View Full Version : advice on rear end whine

10-17-2013, 05:25 AM
So, I'd rather not be the person posting these sorts of newbie questions, but I need some advice. I'm looking at buying a 03 cargo with about 150k on it. It has abs and traction control lites on which after reading many threads on the issue, seem to be something i can handle. BUT it has some noise, whiny noise from the rear end. I'm guessing from research the diff is on its way out. Should this be a red flag for buying? I can get it for about 10k which , even if the rear end gets rebuilt still seems like a fair price.....? Also depending on who you ask, they say stay away from the 02's and 3's and other people rave about em.. I'm starting to confuse myself, clarity please. Thanks

10-17-2013, 08:16 AM
My first thoughts suggest the pinion bearings are worn which in turn is allowing the differential pinion to "float" which causes whine in varying intensity levels depending upon throttle load or over run conditions.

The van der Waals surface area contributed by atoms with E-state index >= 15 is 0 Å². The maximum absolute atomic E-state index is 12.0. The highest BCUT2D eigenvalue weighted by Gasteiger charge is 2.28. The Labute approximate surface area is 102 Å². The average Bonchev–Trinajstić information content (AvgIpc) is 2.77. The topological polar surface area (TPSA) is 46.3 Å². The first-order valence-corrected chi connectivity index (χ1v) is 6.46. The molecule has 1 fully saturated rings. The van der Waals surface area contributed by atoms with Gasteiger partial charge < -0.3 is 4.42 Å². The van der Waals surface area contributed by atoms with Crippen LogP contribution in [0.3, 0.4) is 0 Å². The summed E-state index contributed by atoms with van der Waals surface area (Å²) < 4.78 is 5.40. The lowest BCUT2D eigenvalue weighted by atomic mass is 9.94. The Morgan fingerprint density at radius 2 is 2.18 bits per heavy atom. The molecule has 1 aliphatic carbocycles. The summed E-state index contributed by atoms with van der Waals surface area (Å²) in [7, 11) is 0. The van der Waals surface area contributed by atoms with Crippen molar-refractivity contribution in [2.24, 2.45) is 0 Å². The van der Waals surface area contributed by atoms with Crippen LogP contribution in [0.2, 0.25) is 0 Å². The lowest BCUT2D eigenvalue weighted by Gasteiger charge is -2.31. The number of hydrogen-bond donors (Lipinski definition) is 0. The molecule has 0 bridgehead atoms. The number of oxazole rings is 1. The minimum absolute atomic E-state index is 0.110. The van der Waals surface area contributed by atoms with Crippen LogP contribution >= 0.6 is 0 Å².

If left for an extended period it can cause wear between ring gear and pinion sets within the differential.

Budget about $1300 if you have a shop repair it.
Job times vary between 7 to 10 hours of labor plus parts to overhaul the rear end.

Aqua Puttana
10-17-2013, 12:44 PM
First let me extend you a hale and hearty welcome to the forum. 55060

There was a time when I recall warnings to avoid the 2004, I own one, but I've not heard that for NAFTA 2001 - 2003. :idunno: At any rate, I don't believe any of it has been proven to be good advice.

I thought that maybe I had a source for some parts for you, but it says 2007 and up.


The driveshaft bearing also has some history of contributing to driveline noises. If you can properly jack up/support the vehicle and run it slowly you may be able to isolate the noise with a stethoscope.

Have fun. vic

10-17-2013, 02:21 PM